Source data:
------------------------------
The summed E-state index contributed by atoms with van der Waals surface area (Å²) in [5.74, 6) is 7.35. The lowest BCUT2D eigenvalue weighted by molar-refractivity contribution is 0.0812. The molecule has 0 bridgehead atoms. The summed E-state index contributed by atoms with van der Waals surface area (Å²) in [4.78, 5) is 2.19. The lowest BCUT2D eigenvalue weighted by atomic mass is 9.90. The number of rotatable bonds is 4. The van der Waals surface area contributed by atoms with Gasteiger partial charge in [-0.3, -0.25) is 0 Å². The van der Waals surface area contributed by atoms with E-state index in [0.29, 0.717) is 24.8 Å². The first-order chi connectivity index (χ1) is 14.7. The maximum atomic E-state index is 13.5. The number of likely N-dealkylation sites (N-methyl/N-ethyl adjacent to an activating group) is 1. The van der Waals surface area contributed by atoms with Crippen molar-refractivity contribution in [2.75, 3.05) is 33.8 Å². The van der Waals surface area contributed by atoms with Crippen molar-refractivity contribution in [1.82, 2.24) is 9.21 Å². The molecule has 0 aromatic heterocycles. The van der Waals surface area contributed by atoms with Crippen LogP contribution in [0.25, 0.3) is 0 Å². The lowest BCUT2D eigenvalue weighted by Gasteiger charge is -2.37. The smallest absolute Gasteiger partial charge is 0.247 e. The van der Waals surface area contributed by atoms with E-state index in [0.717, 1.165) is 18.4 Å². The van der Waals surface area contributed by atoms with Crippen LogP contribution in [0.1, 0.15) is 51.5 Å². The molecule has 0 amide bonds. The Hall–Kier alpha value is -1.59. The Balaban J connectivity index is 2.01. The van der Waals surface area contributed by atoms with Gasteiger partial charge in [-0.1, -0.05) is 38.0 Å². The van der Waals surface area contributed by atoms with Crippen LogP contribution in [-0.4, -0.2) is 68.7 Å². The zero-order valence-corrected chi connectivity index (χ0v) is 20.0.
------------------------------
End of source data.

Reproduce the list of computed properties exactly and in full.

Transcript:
The summed E-state index contributed by atoms with van der Waals surface area (Å²) in [5.74, 6) is 7.35. The lowest BCUT2D eigenvalue weighted by molar-refractivity contribution is 0.0812. The molecule has 0 bridgehead atoms. The summed E-state index contributed by atoms with van der Waals surface area (Å²) in [4.78, 5) is 2.19. The lowest BCUT2D eigenvalue weighted by atomic mass is 9.90. The number of rotatable bonds is 4. The van der Waals surface area contributed by atoms with Gasteiger partial charge in [-0.3, -0.25) is 0 Å². The van der Waals surface area contributed by atoms with E-state index in [0.29, 0.717) is 24.8 Å². The first-order chi connectivity index (χ1) is 14.7. The maximum atomic E-state index is 13.5. The number of likely N-dealkylation sites (N-methyl/N-ethyl adjacent to an activating group) is 1. The van der Waals surface area contributed by atoms with Crippen molar-refractivity contribution in [2.75, 3.05) is 33.8 Å². The van der Waals surface area contributed by atoms with Crippen molar-refractivity contribution in [1.82, 2.24) is 9.21 Å². The molecule has 0 aromatic heterocycles. The van der Waals surface area contributed by atoms with Crippen LogP contribution in [0.25, 0.3) is 0 Å². The lowest BCUT2D eigenvalue weighted by Gasteiger charge is -2.37. The smallest absolute Gasteiger partial charge is 0.247 e. The van der Waals surface area contributed by atoms with E-state index in [0.717, 1.165) is 18.4 Å². The van der Waals surface area contributed by atoms with Crippen LogP contribution in [0.1, 0.15) is 51.5 Å². The molecule has 0 amide bonds. The Hall–Kier alpha value is -1.59. The Balaban J connectivity index is 2.01. The van der Waals surface area contributed by atoms with Gasteiger partial charge in [-0.1, -0.05) is 38.0 Å². The van der Waals surface area contributed by atoms with Crippen LogP contribution in [-0.4, -0.2) is 68.7 Å². The zero-order valence-corrected chi connectivity index (χ0v) is 20.0.